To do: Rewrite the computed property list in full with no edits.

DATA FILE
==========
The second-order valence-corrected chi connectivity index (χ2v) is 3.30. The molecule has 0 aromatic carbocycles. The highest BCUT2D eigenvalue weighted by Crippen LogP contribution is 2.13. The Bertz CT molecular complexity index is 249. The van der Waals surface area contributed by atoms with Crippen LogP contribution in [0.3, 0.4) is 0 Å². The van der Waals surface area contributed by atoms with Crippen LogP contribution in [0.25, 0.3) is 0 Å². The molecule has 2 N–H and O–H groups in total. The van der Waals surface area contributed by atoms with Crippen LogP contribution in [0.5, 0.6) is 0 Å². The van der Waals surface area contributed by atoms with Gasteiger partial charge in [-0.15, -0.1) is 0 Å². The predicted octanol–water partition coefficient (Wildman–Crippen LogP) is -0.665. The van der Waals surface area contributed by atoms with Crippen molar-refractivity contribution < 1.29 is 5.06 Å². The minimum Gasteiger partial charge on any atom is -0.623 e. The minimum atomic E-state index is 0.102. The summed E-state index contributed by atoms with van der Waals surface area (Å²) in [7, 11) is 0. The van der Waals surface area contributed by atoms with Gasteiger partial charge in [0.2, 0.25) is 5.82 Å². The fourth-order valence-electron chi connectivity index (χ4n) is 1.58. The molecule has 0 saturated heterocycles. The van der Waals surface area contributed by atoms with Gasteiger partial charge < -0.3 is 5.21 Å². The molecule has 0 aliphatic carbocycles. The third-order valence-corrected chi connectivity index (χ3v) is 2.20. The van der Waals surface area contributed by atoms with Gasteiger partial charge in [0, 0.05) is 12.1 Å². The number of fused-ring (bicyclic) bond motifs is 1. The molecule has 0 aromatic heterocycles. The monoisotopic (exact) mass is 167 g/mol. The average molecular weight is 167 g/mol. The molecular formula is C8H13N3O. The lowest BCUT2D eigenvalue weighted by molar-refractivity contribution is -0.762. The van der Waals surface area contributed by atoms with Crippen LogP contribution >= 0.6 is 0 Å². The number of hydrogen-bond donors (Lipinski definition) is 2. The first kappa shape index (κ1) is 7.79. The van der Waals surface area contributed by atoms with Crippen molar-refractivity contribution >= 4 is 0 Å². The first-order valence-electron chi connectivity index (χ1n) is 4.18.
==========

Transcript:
The second-order valence-corrected chi connectivity index (χ2v) is 3.30. The molecule has 0 aromatic carbocycles. The highest BCUT2D eigenvalue weighted by Crippen LogP contribution is 2.13. The Bertz CT molecular complexity index is 249. The van der Waals surface area contributed by atoms with Crippen LogP contribution in [0.3, 0.4) is 0 Å². The van der Waals surface area contributed by atoms with Crippen LogP contribution in [0.25, 0.3) is 0 Å². The molecule has 2 N–H and O–H groups in total. The van der Waals surface area contributed by atoms with Crippen LogP contribution in [0.5, 0.6) is 0 Å². The van der Waals surface area contributed by atoms with Gasteiger partial charge in [-0.15, -0.1) is 0 Å². The predicted octanol–water partition coefficient (Wildman–Crippen LogP) is -0.665. The van der Waals surface area contributed by atoms with Crippen molar-refractivity contribution < 1.29 is 5.06 Å². The minimum Gasteiger partial charge on any atom is -0.623 e. The minimum atomic E-state index is 0.102. The summed E-state index contributed by atoms with van der Waals surface area (Å²) in [7, 11) is 0. The van der Waals surface area contributed by atoms with Gasteiger partial charge in [0.2, 0.25) is 5.82 Å². The fourth-order valence-electron chi connectivity index (χ4n) is 1.58. The molecule has 0 saturated heterocycles. The van der Waals surface area contributed by atoms with Gasteiger partial charge < -0.3 is 5.21 Å². The molecule has 0 aliphatic carbocycles. The third-order valence-corrected chi connectivity index (χ3v) is 2.20. The van der Waals surface area contributed by atoms with Gasteiger partial charge in [0, 0.05) is 12.1 Å². The number of fused-ring (bicyclic) bond motifs is 1. The molecule has 0 aromatic heterocycles. The monoisotopic (exact) mass is 167 g/mol. The average molecular weight is 167 g/mol. The molecular formula is C8H13N3O. The lowest BCUT2D eigenvalue weighted by molar-refractivity contribution is -0.762. The van der Waals surface area contributed by atoms with Crippen LogP contribution >= 0.6 is 0 Å². The number of hydrogen-bond donors (Lipinski definition) is 2. The first kappa shape index (κ1) is 7.79. The van der Waals surface area contributed by atoms with Crippen molar-refractivity contribution >= 4 is 0 Å². The first-order valence-electron chi connectivity index (χ1n) is 4.18.